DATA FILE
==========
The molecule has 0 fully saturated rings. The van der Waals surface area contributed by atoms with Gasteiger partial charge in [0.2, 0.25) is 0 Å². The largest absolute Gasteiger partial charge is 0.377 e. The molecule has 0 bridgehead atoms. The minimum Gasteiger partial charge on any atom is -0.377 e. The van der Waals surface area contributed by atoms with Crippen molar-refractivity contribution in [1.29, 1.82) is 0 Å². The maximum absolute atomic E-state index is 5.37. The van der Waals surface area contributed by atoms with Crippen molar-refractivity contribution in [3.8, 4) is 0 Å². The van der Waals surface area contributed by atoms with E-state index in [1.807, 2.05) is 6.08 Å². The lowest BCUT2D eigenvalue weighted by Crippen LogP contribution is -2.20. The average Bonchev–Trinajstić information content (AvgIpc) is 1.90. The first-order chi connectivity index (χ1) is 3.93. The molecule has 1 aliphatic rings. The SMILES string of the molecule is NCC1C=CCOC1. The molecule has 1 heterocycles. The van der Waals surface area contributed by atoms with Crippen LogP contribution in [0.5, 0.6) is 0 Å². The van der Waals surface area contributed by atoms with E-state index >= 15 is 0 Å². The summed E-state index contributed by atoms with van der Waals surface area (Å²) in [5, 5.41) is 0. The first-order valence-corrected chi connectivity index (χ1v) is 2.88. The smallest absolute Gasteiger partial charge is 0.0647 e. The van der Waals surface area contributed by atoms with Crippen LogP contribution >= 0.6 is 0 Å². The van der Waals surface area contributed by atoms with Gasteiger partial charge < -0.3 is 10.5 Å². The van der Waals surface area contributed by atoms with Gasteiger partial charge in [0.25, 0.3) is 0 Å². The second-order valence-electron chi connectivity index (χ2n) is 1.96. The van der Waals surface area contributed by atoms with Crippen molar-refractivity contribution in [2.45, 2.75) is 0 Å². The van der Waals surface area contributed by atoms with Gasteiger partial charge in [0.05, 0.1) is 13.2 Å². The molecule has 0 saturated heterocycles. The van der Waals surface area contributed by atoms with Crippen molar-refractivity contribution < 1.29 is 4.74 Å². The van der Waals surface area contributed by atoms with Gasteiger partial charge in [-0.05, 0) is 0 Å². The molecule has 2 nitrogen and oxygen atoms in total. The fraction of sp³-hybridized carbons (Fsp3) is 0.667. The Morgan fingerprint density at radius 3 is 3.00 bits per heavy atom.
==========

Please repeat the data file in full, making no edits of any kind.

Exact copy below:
The molecule has 0 fully saturated rings. The van der Waals surface area contributed by atoms with Gasteiger partial charge in [0.2, 0.25) is 0 Å². The largest absolute Gasteiger partial charge is 0.377 e. The molecule has 0 bridgehead atoms. The minimum Gasteiger partial charge on any atom is -0.377 e. The van der Waals surface area contributed by atoms with Crippen molar-refractivity contribution in [1.29, 1.82) is 0 Å². The maximum absolute atomic E-state index is 5.37. The van der Waals surface area contributed by atoms with Crippen molar-refractivity contribution in [3.8, 4) is 0 Å². The van der Waals surface area contributed by atoms with E-state index in [1.807, 2.05) is 6.08 Å². The lowest BCUT2D eigenvalue weighted by Crippen LogP contribution is -2.20. The average Bonchev–Trinajstić information content (AvgIpc) is 1.90. The first-order chi connectivity index (χ1) is 3.93. The molecule has 1 aliphatic rings. The SMILES string of the molecule is NCC1C=CCOC1. The molecule has 1 heterocycles. The van der Waals surface area contributed by atoms with Crippen LogP contribution in [0.5, 0.6) is 0 Å². The van der Waals surface area contributed by atoms with E-state index >= 15 is 0 Å². The summed E-state index contributed by atoms with van der Waals surface area (Å²) in [5, 5.41) is 0. The first-order valence-corrected chi connectivity index (χ1v) is 2.88. The smallest absolute Gasteiger partial charge is 0.0647 e. The van der Waals surface area contributed by atoms with Crippen LogP contribution >= 0.6 is 0 Å². The van der Waals surface area contributed by atoms with Gasteiger partial charge < -0.3 is 10.5 Å². The van der Waals surface area contributed by atoms with Gasteiger partial charge in [0.25, 0.3) is 0 Å². The second-order valence-electron chi connectivity index (χ2n) is 1.96. The van der Waals surface area contributed by atoms with Crippen molar-refractivity contribution in [2.45, 2.75) is 0 Å². The van der Waals surface area contributed by atoms with Gasteiger partial charge in [0.05, 0.1) is 13.2 Å². The molecule has 0 saturated heterocycles. The van der Waals surface area contributed by atoms with Crippen molar-refractivity contribution < 1.29 is 4.74 Å². The van der Waals surface area contributed by atoms with Gasteiger partial charge in [-0.05, 0) is 0 Å². The molecule has 2 nitrogen and oxygen atoms in total. The fraction of sp³-hybridized carbons (Fsp3) is 0.667. The Morgan fingerprint density at radius 3 is 3.00 bits per heavy atom.